Since 2006—the same year my youngest child was born—my mother has had a heart attack, a stroke, a couple of angioplasties, a bleed to the brain, diverticulitis with a temporary colostomy bag, several blood clots, a leg broken in three places, a knee replacement, pneumonia, a three-month stay in a nursing home, been diagnosed with diabetes, and broken her neck, in addition to suffering from severe osteoarthritis. This doesn’t include the falls or pains that required ER visits without amounting to much. My father, who has temporal arteritis and spinal stenosis and an ulcer and severe peripheral neuropathy and suffers from clinical depression with occasional psychotic episodes, also has broken his pelvis, had pneumonia, and had two blockages in his colon, while also growing incontinent, deaf, and senile in the way that we claim he is not senile because he can still remember who we all are, but where apparently he has no recollection of ever having been in a nursing home he lived in four months prior. Sometimes he hallucinates people in addition to the mice, usually loitering on the front porch but occasionally in his room, with menacing intentions. The fact is that this collected list of maladies is only scratching the surface. When my mother reads this on the internet—as she reads everything I write—she will remind me of 47 conditions and trials she and my father have suffered, and she will be right, and if I feel like I’m trapped in a hamster’s wheel of exhaustion and dread, imagine how they feel.
My father-in-law who wanted us to face the facts and pack my father off to a home isn’t some emotionless jerk. He nursed his wife, who had been an alcoholic for decades and was no picnic to live with even when she was healthy, through four years of cancer and held her in his arms the night she died. He’s worked with dying people in hospitals and knows more about the approach of that shadow than I ever hope to. But of course my father-in-law is also only seventy-two years old. Although I’m still (though barely) young enough that that sounds pretty old to me, the fact is that when you’re seventy-two and your sick and difficult wife of many years dies, and you are done grieving, you can find yourself dating and getting remarried and going on cruises and accidentally leaving racy blue bras in your son’s basement guest suite after the two of you have visited. You can have jubilant discussions about female orgasms as though you are eighteen again. My father is ninety-two. There are no more blue bras or orgasms in his future. He rarely traveled even when he was younger because he was too afraid to fly, but the fact that that is his responsibility, not mine, does little to alleviate this sense of encroaching shadow, the stone slowly covering the tomb.
My mom rushing out to meet the paramedics and cracking her own neck has gone beyond a Tim Conway skit and is veering straight into Saturday Night Live territory. If anyone needed a cautionary tale about growing old, my parents would be it.
I’m an only child. So there’s that.
Today, my husband went to hook up a DVD for my father at the nursing home. The Dean Martin videos we bought him for Christmas, Seinfeld—they will be my father’s company for now. They’ll keep giving him physical therapy for a while and see what happens. Maybe it will stick, and he will be home again for another few months, another year. Maybe something else will get him before his legs fail him yet again. If the PT doesn’t have any effect, eventually they will stop administering it, and my father will be moved to the permanent residential floor instead of the rehab unit.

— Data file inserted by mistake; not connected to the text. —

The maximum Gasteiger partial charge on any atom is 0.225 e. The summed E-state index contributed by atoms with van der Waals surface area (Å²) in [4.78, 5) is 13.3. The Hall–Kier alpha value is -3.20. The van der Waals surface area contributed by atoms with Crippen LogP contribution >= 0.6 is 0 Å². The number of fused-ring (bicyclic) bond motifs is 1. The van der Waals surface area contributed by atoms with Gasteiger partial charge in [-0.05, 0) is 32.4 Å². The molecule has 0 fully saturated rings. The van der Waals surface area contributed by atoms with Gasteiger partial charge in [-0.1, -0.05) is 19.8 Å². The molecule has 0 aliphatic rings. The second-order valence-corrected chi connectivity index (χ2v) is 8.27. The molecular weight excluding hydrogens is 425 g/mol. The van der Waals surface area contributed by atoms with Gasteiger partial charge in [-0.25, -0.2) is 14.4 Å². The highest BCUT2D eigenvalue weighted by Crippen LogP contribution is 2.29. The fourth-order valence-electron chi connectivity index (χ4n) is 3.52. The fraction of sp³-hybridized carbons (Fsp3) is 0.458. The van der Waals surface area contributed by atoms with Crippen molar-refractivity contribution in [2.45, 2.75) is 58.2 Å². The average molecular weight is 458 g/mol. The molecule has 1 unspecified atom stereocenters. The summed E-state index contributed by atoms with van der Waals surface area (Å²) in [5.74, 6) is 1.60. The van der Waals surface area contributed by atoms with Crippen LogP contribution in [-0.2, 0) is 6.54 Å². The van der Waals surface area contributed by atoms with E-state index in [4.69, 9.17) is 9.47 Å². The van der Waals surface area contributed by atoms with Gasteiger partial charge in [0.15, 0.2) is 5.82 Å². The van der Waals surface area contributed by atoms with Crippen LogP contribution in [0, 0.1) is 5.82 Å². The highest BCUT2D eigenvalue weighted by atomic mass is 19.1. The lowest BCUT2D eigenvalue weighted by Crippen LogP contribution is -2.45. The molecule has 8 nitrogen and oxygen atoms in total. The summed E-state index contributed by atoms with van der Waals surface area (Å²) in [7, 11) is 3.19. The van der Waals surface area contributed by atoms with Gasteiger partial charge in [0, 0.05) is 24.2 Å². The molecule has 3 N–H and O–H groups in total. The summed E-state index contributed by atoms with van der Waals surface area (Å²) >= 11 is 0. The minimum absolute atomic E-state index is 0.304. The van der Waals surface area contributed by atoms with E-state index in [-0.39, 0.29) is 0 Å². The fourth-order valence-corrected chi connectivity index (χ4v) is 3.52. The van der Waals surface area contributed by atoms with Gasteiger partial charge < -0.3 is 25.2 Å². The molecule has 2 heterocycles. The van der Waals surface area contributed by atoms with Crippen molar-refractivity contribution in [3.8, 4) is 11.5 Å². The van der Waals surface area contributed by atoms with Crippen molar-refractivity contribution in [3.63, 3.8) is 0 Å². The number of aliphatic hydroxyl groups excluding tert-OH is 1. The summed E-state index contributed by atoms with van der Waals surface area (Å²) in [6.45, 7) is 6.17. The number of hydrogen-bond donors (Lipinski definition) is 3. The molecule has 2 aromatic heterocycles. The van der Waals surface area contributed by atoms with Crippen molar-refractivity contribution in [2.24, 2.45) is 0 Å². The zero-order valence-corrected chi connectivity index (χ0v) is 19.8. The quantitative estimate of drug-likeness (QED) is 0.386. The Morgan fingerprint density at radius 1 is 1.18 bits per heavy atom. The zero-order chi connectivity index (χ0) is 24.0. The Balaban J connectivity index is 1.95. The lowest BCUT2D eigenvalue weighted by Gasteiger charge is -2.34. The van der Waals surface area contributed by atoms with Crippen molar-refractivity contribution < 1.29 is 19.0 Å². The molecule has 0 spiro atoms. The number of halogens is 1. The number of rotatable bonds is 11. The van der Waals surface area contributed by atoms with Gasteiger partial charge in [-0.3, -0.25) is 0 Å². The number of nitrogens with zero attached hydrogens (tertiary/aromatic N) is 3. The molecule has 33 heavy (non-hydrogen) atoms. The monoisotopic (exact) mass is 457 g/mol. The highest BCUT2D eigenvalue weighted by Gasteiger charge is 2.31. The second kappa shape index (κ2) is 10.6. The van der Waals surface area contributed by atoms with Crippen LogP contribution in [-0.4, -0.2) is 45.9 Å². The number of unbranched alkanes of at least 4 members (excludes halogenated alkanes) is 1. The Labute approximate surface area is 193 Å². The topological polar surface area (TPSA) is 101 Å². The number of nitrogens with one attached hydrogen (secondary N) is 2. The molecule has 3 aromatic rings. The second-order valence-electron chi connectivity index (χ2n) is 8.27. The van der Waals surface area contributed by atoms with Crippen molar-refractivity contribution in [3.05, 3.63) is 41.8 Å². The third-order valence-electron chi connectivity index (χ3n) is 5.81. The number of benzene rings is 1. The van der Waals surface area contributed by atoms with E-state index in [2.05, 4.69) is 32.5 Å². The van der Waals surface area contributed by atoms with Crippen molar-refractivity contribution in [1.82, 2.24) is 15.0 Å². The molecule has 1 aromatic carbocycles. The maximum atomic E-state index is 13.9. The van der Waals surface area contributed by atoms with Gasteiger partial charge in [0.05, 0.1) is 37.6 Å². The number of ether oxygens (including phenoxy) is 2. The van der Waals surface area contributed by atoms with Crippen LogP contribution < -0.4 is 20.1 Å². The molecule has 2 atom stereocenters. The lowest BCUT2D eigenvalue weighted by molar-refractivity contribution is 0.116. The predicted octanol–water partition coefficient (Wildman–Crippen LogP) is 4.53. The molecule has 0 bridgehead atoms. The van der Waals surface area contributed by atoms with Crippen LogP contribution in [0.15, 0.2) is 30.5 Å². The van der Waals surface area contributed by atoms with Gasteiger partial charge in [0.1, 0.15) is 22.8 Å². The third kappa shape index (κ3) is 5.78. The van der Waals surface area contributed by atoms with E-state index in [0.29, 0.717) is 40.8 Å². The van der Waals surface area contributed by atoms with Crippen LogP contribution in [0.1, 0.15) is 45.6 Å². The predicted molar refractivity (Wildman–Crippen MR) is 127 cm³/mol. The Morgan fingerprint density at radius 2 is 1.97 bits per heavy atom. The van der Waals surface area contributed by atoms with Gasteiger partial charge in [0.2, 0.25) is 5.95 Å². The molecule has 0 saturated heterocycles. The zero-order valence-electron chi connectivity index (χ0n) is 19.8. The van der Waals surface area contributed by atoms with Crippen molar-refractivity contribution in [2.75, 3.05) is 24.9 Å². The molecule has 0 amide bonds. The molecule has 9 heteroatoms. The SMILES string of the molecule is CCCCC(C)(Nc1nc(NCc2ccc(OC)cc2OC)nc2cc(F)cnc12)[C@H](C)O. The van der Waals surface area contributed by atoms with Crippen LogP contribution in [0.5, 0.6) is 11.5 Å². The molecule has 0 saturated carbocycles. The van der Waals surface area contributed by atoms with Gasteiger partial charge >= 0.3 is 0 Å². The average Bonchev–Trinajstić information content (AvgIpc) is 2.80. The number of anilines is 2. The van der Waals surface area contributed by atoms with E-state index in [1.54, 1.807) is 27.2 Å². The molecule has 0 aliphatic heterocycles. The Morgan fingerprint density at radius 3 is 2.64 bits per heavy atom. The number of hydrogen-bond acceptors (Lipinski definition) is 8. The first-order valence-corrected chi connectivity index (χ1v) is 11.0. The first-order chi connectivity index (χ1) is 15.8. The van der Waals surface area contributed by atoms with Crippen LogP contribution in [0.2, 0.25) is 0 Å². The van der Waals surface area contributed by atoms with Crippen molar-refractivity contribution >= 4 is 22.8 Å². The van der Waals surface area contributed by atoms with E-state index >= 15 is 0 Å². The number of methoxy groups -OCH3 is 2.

The nursing home is only a mile and a half away, and I work from home, so I will drive my mother to visit my father every day, for however long he’s there, which I realize is something not every family can manage. My mother, who didn’t know how to drive, didn’t manage it when her mother was in a home. Some people live out of state from their children and see them a couple of times a year. But none of that logic holds sway when I think about the fact that my maternal grandmother, in the last year of her life at a nursing home, had taken to cuddling stuffed animals and calling them her “babies,” out of what must have been not just a regression in her intellectual faculties but a crushing loneliness.
When I was in the hospital with E. coli, I didn’t care much whether I lived or died, but I cared about getting out of the hospital. I sobbed in desperation that they had to let me go home, until I terrified my husband. It would be fair to say that I could see the shadow of the stone closing over my tomb and I wanted that tomb to be my own bed. But it turned out I just had the over-active imagination of a writer. It turns out my tomb is still empty, though thanks to what my parents have taught me without meaning to, I cannot quite forget that if I cheat Death long enough, then Satire is coming for me, too. It turns out that, unlike my father, I am a person who gets on the plane anyway, even if it takes enough Xanax to sedate an elephant. It turns out that there are still racy bras and orgasms in my future, though those things too come with an awareness of the shadow. My father asks when he is coming home and it turns out that even when you see mice and illegal trucks and intruders on the porch, your paranoia doesn’t mean something isn’t out to get you, and all I can say this time is, “I don’t know.”
I’m still here.
Gina Frangello is the author of three books of fiction: A Life in Men (Algonquin 2014), which has been a book club selection for Nylon magazine, the Rumpus, and The Nervous Breakdown; Slut Lullabies, and My Sister’s Continent. She is the Sunday editor for The Rumpus and the fiction editor for The Nervous Breakdown, and is on faculty at UCR-Palm Desert's low residency MFA program in Creative Writing. The longtime Executive Editor of Other Voices magazine and Other Voices Books, she now runs Other Voices Queretaro (www.othervoicesqueretaro.com), an international writing program in the Central Highlands of Mexico. She can be found at www.ginafrangello.com